Parents warned not to cheer kids playing football but clap – and not speak

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    The FA are launching a new initiative to encourage parents not to make noise during kids' football matches.

    They're calling it Silent Support Weekend and it's designed to stop mums, dads and coaches from getting too aggressive on the touchline in an attempt to "reduce pressure" on the players.

    As positive as that sounds, eyebrows were raised after parents were told not to cheer or even speak to one another, with "applause for good play" the only verbal interaction allowed.

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    "This weekend actions speak louder than words," a leaked email to one parent reads. "We're encouraging spectators and coaches to show their support during the match through applause only.

    "This will reduce pressure and confusion and give players a better opportunity to find their own voice and develop their game. So, all you have to do is not talk, you can applaud good play from both teams, and then tell us your thoughts about the experience so we can feed into a national campaign to make improvements for the future."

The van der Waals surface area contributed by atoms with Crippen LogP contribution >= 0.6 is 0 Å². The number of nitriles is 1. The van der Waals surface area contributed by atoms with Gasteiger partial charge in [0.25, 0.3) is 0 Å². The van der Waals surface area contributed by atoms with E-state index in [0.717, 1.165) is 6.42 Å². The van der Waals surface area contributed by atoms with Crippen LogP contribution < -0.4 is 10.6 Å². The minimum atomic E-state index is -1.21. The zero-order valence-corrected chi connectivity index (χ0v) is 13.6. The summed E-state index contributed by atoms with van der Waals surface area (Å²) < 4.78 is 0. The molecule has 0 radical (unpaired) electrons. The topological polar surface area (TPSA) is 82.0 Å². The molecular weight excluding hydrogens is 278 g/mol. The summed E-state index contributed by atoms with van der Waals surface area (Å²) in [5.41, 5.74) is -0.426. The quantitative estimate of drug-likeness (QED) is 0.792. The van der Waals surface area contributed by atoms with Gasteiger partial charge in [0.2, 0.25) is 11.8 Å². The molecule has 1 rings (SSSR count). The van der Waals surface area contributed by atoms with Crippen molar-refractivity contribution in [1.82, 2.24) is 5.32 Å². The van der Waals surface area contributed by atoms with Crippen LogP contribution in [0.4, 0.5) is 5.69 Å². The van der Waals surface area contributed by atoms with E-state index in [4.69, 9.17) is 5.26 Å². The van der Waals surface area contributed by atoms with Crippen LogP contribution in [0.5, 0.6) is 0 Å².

The FA's refereeing department released a video to promote the initiative featuring kids aggressively encouraging their parents with supposed parental buzz-phrases like 'remember what we practiced' and 'your technique is rubbish' as they go about their day jobs – from cutting hair to giving a presentation in the office.

    Is Silent Support Weekend a good idea? Let us know what you think in the comments section below.

    Although there was a smattering of support, the majority of respondents on social media seemed to be critical of the plan, with one user even branding it "pathetic".

    "Who in the entire world of football wants a match to be silent?" one person tweeted, while a second said: "Nice motivation, dumb execution." A third said: "Stupid idea. Absolutely pathetic."

    However, others disagreed, with one pointing out: "It will be interesting to see how the children respond without coaches guiding them. I actually think this is a good idea as sometimes there are just too many voices from the sidelines. Just let children play and have fun."

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